Warning: this article contains explicit language.
A posting on the Urban Dictionary website from February 2008 proposed a definition for the word hubbard:
An uncool, slow, unfashionable, annoying, awkward or stupid cyclist. Often identified by wearing a helmet that is more than 15 years old, poor judgement on the road or by the ridiculous cargo they carry on their bike. In a racing context hubbards are identified by having unshaven legs, riding a Giant or by an inability to go round a corner with the peleton [sic] without almost causing a crash. Recumbent cyclists are automatically hubbards.
The posting marks the first written evidence for this term, although it likely dates back to at least the early 2000s. The next significant evidence for hubbard occurred in 2012 when several Australian websites featured the term, including this forum posting on the Bicycles Network Australia site:
I’m a hubbard because: 1. I ride a touring bike, with pannier, for my daily commute. 2. I wear a (wool) t-shirt and shy shorts. 3. My average speed rarely cracks 25km/hr. 4. My bike has a mirror, lots of lights and a horn.
Further comments in this forum highlight some of the characteristics that might be associated with a hubbard, including: the use of mudguards, the use of recumbent or old bicycles, commuting to work, and unshaven legs. They also suggest a hubbard may be understood as someone who is an incompetent and potentially dangerous rider.
The common thread in the evidence for hubbard is the perceived lack of commitment to the fashion and etiquette of road cycling. An article in The Australian newspaper sums up this perception:
Mock if you will, but ignore the look and you risk the ultimate cycling insult: you will be referred to as a ‘Hubbard’. Worse still, nobody will want to ride with you. You will be deemed uncool and, more important, unsafe. (12 October 2012)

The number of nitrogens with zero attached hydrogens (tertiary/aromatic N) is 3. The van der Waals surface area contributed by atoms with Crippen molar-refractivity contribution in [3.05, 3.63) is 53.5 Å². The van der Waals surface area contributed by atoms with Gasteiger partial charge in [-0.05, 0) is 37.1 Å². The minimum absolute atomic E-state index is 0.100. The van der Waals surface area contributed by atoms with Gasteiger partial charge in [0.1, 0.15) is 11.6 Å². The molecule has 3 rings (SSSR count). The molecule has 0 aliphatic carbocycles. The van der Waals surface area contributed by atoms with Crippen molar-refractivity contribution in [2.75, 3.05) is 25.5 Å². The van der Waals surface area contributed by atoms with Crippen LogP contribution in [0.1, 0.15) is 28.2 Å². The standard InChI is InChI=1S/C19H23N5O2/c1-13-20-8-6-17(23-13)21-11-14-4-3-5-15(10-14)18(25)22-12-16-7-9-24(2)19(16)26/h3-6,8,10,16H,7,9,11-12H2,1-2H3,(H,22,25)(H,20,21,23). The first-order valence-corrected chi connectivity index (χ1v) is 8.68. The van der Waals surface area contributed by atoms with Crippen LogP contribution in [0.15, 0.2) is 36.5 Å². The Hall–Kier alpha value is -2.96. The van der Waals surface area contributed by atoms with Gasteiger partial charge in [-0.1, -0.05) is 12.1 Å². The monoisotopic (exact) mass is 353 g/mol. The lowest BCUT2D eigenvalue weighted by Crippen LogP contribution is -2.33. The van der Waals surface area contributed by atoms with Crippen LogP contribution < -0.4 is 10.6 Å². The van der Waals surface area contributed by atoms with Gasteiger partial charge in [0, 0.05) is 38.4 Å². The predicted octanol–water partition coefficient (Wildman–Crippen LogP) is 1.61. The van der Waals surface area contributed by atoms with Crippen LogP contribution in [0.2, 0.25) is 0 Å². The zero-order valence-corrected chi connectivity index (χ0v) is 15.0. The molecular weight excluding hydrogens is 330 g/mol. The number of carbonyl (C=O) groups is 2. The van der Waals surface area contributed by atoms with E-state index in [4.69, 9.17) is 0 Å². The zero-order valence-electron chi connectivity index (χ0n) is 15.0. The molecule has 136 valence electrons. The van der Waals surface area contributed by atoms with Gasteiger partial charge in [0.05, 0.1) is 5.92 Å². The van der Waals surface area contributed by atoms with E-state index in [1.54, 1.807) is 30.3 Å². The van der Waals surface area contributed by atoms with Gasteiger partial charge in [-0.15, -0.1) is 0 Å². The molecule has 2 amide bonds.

The evidence for hubbard after 2012 indicates that the word is chiefly used in Australian English. In the same Australian article the origin of hubbard is stated simply: ‘Derived from the nursery rhyme Old Mother Hubbard’. This possible origin is mentioned in one of the online forums as well. The problem with such an etymology is that there is no evidence to link it directly with the nursery rhyme—the 1805 nursery rhyme seemingly has nothing to do with the cycling sense of hubbard, although there could be some arbitrary use of Old Mother Hubbard in the sense of ‘old fuddy-duddy’. Another candidate for the origin of hubbard is the originally US slang term mother-hubber, and its variant mother hubbard, which is used as a euphemism for motherfucker, ‘a despicable or very unpleasant person or thing’. Again there is no direct link to the cycling term. One other possibility is that hubbard is derived from hub, meaning the ‘central part of a wheel, rotating on or with the axle, and from which the spokes radiate’. More specifically hubbard may derive from hub gear, often associated with commuting and city bicycles, as opposed to the derailleur gear system found on most racing bicycles. Further evidence may shed more light on the origin of this term.
The Australian National Dictionary Centre team would love to hear about your experience and understanding of the term hubbard. Editors will be researching hubbard for possible future inclusion in the Australian National Dictionary.